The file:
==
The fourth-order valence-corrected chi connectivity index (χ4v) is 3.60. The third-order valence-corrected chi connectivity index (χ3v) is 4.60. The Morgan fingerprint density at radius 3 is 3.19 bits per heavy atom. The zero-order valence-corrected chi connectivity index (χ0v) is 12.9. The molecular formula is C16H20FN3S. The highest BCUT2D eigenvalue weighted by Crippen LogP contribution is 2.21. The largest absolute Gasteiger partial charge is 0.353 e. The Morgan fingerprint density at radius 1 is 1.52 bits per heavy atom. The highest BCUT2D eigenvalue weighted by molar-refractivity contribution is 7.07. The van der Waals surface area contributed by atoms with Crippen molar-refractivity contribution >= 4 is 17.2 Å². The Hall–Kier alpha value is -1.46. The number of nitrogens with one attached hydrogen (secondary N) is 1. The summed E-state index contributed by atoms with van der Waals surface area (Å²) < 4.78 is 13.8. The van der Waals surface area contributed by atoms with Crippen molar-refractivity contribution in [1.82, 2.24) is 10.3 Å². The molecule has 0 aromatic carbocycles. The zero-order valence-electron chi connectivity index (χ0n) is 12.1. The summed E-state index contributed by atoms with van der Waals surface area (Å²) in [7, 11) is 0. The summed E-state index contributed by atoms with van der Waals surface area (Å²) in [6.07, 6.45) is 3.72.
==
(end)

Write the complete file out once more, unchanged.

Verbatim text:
The fourth-order valence-corrected chi connectivity index (χ4v) is 3.60. The third-order valence-corrected chi connectivity index (χ3v) is 4.60. The Morgan fingerprint density at radius 3 is 3.19 bits per heavy atom. The zero-order valence-corrected chi connectivity index (χ0v) is 12.9. The molecular formula is C16H20FN3S. The highest BCUT2D eigenvalue weighted by Crippen LogP contribution is 2.21. The largest absolute Gasteiger partial charge is 0.353 e. The Morgan fingerprint density at radius 1 is 1.52 bits per heavy atom. The highest BCUT2D eigenvalue weighted by molar-refractivity contribution is 7.07. The van der Waals surface area contributed by atoms with Crippen molar-refractivity contribution >= 4 is 17.2 Å². The Hall–Kier alpha value is -1.46. The number of nitrogens with one attached hydrogen (secondary N) is 1. The summed E-state index contributed by atoms with van der Waals surface area (Å²) < 4.78 is 13.8. The van der Waals surface area contributed by atoms with Crippen molar-refractivity contribution in [1.82, 2.24) is 10.3 Å². The molecule has 0 aromatic carbocycles. The zero-order valence-electron chi connectivity index (χ0n) is 12.1. The summed E-state index contributed by atoms with van der Waals surface area (Å²) in [7, 11) is 0. The summed E-state index contributed by atoms with van der Waals surface area (Å²) in [6.07, 6.45) is 3.72.